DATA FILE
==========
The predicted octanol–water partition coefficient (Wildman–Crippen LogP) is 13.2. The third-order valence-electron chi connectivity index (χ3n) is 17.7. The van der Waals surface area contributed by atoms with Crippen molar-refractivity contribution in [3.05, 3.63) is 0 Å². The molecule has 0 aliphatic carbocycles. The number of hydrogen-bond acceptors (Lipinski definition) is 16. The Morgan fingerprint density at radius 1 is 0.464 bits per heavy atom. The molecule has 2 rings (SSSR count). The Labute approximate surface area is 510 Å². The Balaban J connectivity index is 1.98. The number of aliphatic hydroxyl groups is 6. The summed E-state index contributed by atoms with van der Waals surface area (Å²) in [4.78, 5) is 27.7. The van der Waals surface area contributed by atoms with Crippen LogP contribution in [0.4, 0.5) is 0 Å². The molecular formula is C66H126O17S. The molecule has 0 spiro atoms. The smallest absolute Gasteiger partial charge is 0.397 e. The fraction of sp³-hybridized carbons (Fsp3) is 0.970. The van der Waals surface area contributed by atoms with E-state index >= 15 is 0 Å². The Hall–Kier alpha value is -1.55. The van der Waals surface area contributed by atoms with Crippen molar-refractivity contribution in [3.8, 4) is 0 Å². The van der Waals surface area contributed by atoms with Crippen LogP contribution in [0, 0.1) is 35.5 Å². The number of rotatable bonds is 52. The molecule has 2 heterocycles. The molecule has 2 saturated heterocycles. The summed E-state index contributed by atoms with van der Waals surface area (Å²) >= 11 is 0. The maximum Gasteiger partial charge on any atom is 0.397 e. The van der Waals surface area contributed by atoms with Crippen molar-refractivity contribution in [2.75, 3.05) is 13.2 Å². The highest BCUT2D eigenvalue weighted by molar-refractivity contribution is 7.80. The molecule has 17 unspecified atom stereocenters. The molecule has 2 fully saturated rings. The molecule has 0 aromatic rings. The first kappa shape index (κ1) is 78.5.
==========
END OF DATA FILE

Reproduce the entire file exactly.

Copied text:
The predicted octanol–water partition coefficient (Wildman–Crippen LogP) is 13.2. The third-order valence-electron chi connectivity index (χ3n) is 17.7. The van der Waals surface area contributed by atoms with Crippen molar-refractivity contribution in [3.05, 3.63) is 0 Å². The molecule has 0 aliphatic carbocycles. The number of hydrogen-bond acceptors (Lipinski definition) is 16. The Morgan fingerprint density at radius 1 is 0.464 bits per heavy atom. The molecule has 2 rings (SSSR count). The Labute approximate surface area is 510 Å². The Balaban J connectivity index is 1.98. The number of aliphatic hydroxyl groups is 6. The summed E-state index contributed by atoms with van der Waals surface area (Å²) in [4.78, 5) is 27.7. The van der Waals surface area contributed by atoms with Crippen LogP contribution in [0.4, 0.5) is 0 Å². The molecular formula is C66H126O17S. The molecule has 0 spiro atoms. The smallest absolute Gasteiger partial charge is 0.397 e. The fraction of sp³-hybridized carbons (Fsp3) is 0.970. The van der Waals surface area contributed by atoms with E-state index >= 15 is 0 Å². The Hall–Kier alpha value is -1.55. The van der Waals surface area contributed by atoms with Crippen molar-refractivity contribution in [3.8, 4) is 0 Å². The van der Waals surface area contributed by atoms with Crippen LogP contribution in [0, 0.1) is 35.5 Å². The number of rotatable bonds is 52. The molecule has 2 heterocycles. The molecule has 2 saturated heterocycles. The summed E-state index contributed by atoms with van der Waals surface area (Å²) >= 11 is 0. The maximum Gasteiger partial charge on any atom is 0.397 e. The van der Waals surface area contributed by atoms with Crippen molar-refractivity contribution in [2.75, 3.05) is 13.2 Å². The highest BCUT2D eigenvalue weighted by molar-refractivity contribution is 7.80. The molecule has 17 unspecified atom stereocenters. The molecule has 2 fully saturated rings. The molecule has 0 aromatic rings. The first kappa shape index (κ1) is 78.5.